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Quack Hackers




Quack Hackers
Quack Hackers



http://www.computerworld.com/action/article.do?command=viewArticleBasic&articleId=9002725 

By Frank Hayes
August 28, 2006
Computerworld

Hoax hacks. Rigged demos of make-believe security holes. Those, it
appears, are the real big news that came out of the Black Hat USA
security conference earlier this month. Two of the
headline-grabbingest claims by independent security researchers at the
show have since turned out to be bogus.

One, a reportedly easy-to-exploit security problem in a Cisco firewall
appliance, isn't reproducible. The other, an allegedly
even-easier-to-exploit hole in Apple's Wi-Fi drivers, didn't actually
involve attacking Apple's products after all.

So much for one of IT's last great myths: the honest hacker.

Hey, I still believe honest hackers exist. More than a dozen security
problems were showcased by Black Hatters this year. Some have already
been fixed; some have hardware and software vendors hard at work
correcting very real issues.

Lots of the people who turned up those problems gained their security
expertise the old-fashioned way: by hacking into systems they weren't
supposed to be anywhere near. They've since cleaned up, dressed up and
hung out their shingles as security researchers. But we know at heart
they're still hackers.

And that's been highly valuable to us, especially since IT product
vendors aren't always, um, completely candid about security issues.  
These hackers compete to build credibility by finding security holes
and telling us about them. It's in their interest to be honest players
in this free market for information about IT vulnerabilities. That's
how they build business.

Vendors don't much like it -- security holes make them look bad. And
it's a pain for us to learn that our production systems are at risk.  
But the real bad guys already know about these flaws. We're just
finding out what we need to know to protect ourselves -- at least when
the hackers keep it honest.

Now we're learning that some of them have all the reliability of the
phoniest vendor dog-and-pony show.

Consider Hendrik Scholz, the guy who said at Black Hat that he found a
"really easy to do" technique for bypassing Cisco's firewall
appliances. His claim consisted of a single slide he tacked onto the
end of his talk (it wasn't in the version of Scholz's presentation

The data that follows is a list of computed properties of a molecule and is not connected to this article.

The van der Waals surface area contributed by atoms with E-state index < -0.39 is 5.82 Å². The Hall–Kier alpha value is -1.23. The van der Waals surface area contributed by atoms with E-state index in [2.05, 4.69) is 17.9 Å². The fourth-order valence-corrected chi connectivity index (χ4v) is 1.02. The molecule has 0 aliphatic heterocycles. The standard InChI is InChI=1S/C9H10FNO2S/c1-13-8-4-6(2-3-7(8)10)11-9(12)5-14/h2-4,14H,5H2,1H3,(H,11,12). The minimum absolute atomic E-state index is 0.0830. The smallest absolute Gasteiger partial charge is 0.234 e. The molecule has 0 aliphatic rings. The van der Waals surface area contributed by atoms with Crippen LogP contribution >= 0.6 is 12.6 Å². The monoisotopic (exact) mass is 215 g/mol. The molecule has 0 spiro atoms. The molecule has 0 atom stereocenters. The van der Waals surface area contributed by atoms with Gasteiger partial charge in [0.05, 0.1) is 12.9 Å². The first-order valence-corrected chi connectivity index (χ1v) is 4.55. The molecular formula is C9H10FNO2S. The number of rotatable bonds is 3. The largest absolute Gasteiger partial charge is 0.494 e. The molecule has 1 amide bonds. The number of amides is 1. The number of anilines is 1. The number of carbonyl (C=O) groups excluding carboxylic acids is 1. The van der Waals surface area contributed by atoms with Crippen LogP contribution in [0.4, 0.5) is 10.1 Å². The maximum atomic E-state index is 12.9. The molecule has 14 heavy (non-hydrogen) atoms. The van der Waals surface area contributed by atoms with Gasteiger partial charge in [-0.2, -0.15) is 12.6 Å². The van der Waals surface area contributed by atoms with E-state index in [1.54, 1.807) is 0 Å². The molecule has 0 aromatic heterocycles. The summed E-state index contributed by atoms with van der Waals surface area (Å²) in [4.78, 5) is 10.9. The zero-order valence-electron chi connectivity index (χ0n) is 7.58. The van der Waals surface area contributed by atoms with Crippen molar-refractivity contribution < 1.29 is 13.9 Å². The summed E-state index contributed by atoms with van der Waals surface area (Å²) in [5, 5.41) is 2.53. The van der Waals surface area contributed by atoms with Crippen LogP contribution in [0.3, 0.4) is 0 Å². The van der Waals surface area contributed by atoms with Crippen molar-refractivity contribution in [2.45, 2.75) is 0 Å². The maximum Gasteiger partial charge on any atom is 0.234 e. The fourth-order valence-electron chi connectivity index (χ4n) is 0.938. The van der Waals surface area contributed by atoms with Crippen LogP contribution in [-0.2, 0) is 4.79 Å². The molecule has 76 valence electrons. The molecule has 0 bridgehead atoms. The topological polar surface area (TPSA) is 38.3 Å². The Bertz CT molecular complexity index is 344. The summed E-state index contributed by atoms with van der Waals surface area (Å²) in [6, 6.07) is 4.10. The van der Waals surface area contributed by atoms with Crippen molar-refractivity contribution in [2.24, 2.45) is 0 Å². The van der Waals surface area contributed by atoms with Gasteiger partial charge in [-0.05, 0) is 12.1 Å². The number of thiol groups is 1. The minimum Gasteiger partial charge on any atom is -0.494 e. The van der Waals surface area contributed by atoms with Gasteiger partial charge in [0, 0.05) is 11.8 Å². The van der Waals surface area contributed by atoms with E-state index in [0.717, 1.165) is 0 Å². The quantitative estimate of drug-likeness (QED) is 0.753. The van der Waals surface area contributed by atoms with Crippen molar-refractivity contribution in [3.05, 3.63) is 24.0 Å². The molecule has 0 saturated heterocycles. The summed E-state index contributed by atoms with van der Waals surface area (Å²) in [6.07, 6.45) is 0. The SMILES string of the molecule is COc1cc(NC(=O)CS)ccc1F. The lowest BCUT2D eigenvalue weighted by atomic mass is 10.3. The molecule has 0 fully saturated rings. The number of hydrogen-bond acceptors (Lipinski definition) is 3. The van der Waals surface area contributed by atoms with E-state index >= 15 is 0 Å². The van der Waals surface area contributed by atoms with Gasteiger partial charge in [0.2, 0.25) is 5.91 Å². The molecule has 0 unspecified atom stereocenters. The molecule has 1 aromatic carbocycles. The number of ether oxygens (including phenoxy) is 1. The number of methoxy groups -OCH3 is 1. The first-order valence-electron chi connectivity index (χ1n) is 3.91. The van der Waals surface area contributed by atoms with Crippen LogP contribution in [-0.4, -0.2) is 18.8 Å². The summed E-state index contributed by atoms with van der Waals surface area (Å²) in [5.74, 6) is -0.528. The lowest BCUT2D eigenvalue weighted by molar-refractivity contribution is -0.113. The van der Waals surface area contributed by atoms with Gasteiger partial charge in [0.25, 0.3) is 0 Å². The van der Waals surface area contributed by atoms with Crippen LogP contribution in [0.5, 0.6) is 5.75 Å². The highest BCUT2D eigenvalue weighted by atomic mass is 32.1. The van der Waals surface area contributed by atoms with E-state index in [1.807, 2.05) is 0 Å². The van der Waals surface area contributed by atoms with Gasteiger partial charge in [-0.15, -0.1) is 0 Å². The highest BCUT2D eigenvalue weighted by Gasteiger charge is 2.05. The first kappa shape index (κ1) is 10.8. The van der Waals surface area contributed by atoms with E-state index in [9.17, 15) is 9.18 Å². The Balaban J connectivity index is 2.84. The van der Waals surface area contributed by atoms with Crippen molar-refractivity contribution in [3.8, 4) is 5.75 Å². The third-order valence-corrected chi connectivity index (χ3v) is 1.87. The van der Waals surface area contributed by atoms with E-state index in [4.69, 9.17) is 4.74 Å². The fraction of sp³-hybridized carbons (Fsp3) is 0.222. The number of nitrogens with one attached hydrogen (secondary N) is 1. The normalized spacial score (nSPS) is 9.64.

that Black Hat attendees received).

But in interviews, Scholz admitted that an attack would require
insider knowledge and pre-existing control of a device inside the
firewall. No wonder Cisco can't reproduce a successful real-world
attack.

Or consider SecureWorks researcher David Maynor and hacker Jon "Johnny
Cache" Ellch, who worked the press like champs with a Black Hat
demonstration of hacking into a wireless-equipped Apple MacBook in 60
seconds. It generated plenty of "Mac hack" publicity.

But SecureWorks has now distanced itself from its employee's published
claims that he can hack Mac Wi-Fi. Turns out the Black Hat demo was on
third-party Wi-Fi products that Maynor won't identify. He's never
shown an attack on Apple's built-in wireless hardware and software --
not even privately to Apple. And Maynor has acknowledged that he
demoed on the Mac because he thought Mac users were smug about
security -- and because of the headlines a Mac attack would generate.

True enough: A drive-by cheap shot at Cisco or Apple is sure to score
headlines. Never mind the collateral damage to the credibility of
other security researchers or to the trust of their potential
customers in corporate IT.

IT people don't need more dog-and-pony shows. We've been cleaning up
the mess from those for years.

We need security research we can trust. And the stuff Black Hatters
are selling just got harder to buy.

But even if we now have to view these researchers with the same
jaundiced eye we once reserved for our most shameless vendors, they're
still worth our attention. We may believe them less, but we haven't
got much choice.

After all, when it comes to uncovering security holes, if you can't
trust hackers, who can you trust? w

-=-

Frank Hayes, Computerworld's senior news columnist, has covered IT for
more than 20 years. Contact him at frank_hayes (at) computerworld.com.


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